Wednesday 12 December 2007

Shrek The Third (2007)

Wednesday 12 December 2007
Directors: Chris Miller & Raman Hui
Writers: Jeffrey Price, Peter S. Seaman & Jon Zack (story by J. David Stern, Joe Stillman & David N. Weiss, based on characters created by William Steig)

Voices: Mike Myers (Shrek), Eddie Murphy (Donkey), Cameron Diaz (Princess Fiona), Antonio Banderas (Puss In Boots), Julie Andrews (Queen Lillian), John Cleese (King Harold), Rupert Everett (Prince Charming), Eric Idle (Merlin), Justin Timberlake (Arthur Pendragon), Conrad Vernon (Gingerbread Man/Rumpelstiltskin), Cody Cameron (Pinocchio), Larry King (Doris), Amy Poehler (Snow White), Maya Rudolph (Rapunzel), Amy Sedaris (Cinderella), Aron Warner (Big Bad Wolf), Cheti Oteri (Sleeping Beauty), Regis Philbin (Mabel), Ian McShane (Captain Hook), Susanne Blakeslee (Wicked Queen), John Krasinski (Sir Lancelot), Seth Rogen (Ship Captain) & Kari Wahlgren (Old Lady)

Following the death of King Harold, Shrek goes on quest to find a successor for the kingdom's throne...

' original Shrek was a subversive fairy tale adventure that proved to be the first computer-animation to provide real competition for Pixar. The sequel, Shrek 2, successfully expanded the storyline into new areas, while retaining the same sensibilities.

Both films aren't perfect as some would have you believe, with too many pop-culture references that will quickly date and a weird central message: that a beautiful princess can love an ugly ogre... ahem, not because she sees his inner beauty, but because she's an ugly ogre too...

Shrek The Third proves to be a misstep on many levels, but primarily because it's just not necessary and struggles to wrangle a story from the fallout of Shrek 2. Frog King Harold (John Cleese) croaks – pardon the pun – and with the throne of Far, Far Away empty, dashing villain Prince Charming (Rupert Everett) plots to become ruler of the kingdom, with the help of various fairy tale baddies...

Meanwhile, Shrek (Mike Myers) is next-in-line to the throne, but doesn't feel comfortable dressing regally and performing royal duties, so he heads off with Donkey (Eddie Murphy) and Puss In Boots (Antonio Banderas) to find another successor – bullied teenager Arthur (Justin Timberlake; as if it matters.)

There's also an undercurrent of parental responsibility, with Princess Fiona (Cameron Diaz) revealing she's pregnant and thus causing Shrek to have nightmares about unruly, vomiting, farting mini-ogres.

It all sounds great fun, and it's entertaining on a basic level, but it lacks the charm of the original and can't eclipse the first sequel. Too often, the film plays like a half-decent idea the writers just decided to run with, sprinkling in hit-and-miss gags as best they can and hoping the vocal talent of Myers, Murphy and Banderas will paper over any cracks.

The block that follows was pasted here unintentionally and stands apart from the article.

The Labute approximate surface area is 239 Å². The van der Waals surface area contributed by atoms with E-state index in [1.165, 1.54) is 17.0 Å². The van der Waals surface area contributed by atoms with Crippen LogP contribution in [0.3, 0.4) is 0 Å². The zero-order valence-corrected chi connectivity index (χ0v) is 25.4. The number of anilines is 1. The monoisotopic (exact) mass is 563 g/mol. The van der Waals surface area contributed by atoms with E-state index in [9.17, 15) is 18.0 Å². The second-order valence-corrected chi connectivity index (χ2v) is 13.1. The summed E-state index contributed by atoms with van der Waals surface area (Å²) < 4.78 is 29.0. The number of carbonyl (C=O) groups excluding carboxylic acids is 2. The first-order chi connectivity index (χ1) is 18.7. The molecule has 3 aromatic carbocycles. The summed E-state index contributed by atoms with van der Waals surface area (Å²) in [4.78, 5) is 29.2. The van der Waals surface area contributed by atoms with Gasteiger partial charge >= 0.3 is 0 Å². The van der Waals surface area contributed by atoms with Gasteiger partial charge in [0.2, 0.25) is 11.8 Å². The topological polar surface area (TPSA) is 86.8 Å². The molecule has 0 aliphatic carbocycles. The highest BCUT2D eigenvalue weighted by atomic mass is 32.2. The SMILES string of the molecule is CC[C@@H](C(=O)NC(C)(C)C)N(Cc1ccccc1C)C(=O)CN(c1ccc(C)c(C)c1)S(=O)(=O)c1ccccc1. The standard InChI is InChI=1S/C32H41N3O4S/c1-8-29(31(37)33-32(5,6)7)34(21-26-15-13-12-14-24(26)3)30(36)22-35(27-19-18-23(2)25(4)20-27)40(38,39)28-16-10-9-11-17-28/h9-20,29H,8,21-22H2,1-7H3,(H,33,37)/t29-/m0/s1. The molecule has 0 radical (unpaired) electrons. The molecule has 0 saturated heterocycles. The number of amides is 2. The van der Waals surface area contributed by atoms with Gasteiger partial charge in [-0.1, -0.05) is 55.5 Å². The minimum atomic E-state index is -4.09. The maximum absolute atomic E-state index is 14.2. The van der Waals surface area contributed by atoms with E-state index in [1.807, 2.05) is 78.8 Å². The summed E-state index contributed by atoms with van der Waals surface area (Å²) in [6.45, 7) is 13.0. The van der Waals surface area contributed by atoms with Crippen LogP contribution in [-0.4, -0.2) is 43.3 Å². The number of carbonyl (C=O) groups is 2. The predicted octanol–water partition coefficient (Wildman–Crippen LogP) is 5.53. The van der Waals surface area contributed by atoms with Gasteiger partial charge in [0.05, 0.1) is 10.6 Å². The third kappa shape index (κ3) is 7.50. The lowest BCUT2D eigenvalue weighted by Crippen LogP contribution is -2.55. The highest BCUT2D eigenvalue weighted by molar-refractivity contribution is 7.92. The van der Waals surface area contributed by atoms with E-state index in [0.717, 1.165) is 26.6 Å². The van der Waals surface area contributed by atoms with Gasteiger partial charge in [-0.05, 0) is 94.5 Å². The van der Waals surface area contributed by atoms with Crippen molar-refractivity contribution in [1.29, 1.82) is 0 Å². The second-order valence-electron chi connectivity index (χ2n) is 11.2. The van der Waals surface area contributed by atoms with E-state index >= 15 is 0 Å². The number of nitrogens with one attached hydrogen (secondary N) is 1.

However, the dialogue here isn't particularly memorable, and there are more reprises of old gags (like Puss's saucer-eyes) than fresh material. Oh, and the franchise's love of body-swap comedy returns-- for little point or hilarity -- when an errant spell makes Puss and Donkey exchange forms.

Technically, while Shrek The Third isn't a quantum leap in quality from Shrek 2, it's still a sumptuous visual experience. The variety of characters, costumes and realistic hairstyles are notable improvements, along with exterior shots that are approaching photorealism (check out the funeral fountain) and fire-effects that are indistinguishable from the real thing!

But, you expect computer-animations to look amazing these days, particularly in flagship franchises that cost their studio upwards of $160 million! It's almost a given, really...

Sadly, when it comes to the more important plot, characters and jokes, Shrek The Third is on shakier ground. I really liked the idea of Prince Charming taking over the kingdom with the help of Captain Hook (Ian McShane) and other fictional villains, but it's very underwhelming when it happens -- and the theatre-set finale is a damp squib when compared to Shrek 2's action spectacular.

On the positive side, while this is definitely the weakest entry in the Shrek saga (how do you waste Eric Idle as an eccentric Merlin?), it will entertain its target audience of young kids and isn't totally irredeemable for adults.

As I said, it's a visual feast and there are good moments sprinkled about (Pinocchio's interrogation, Fiona's hen party resistance cell), but because the previous outings set the bar so high... Shrek The Third is a crushing disappointment and quickly forgotten. Say the title in a Irish accent, and you have the best one-sentence review possible.

Shrek Goes Fourth is already being planned, needless to say...

Budget: $160 million
92 minutes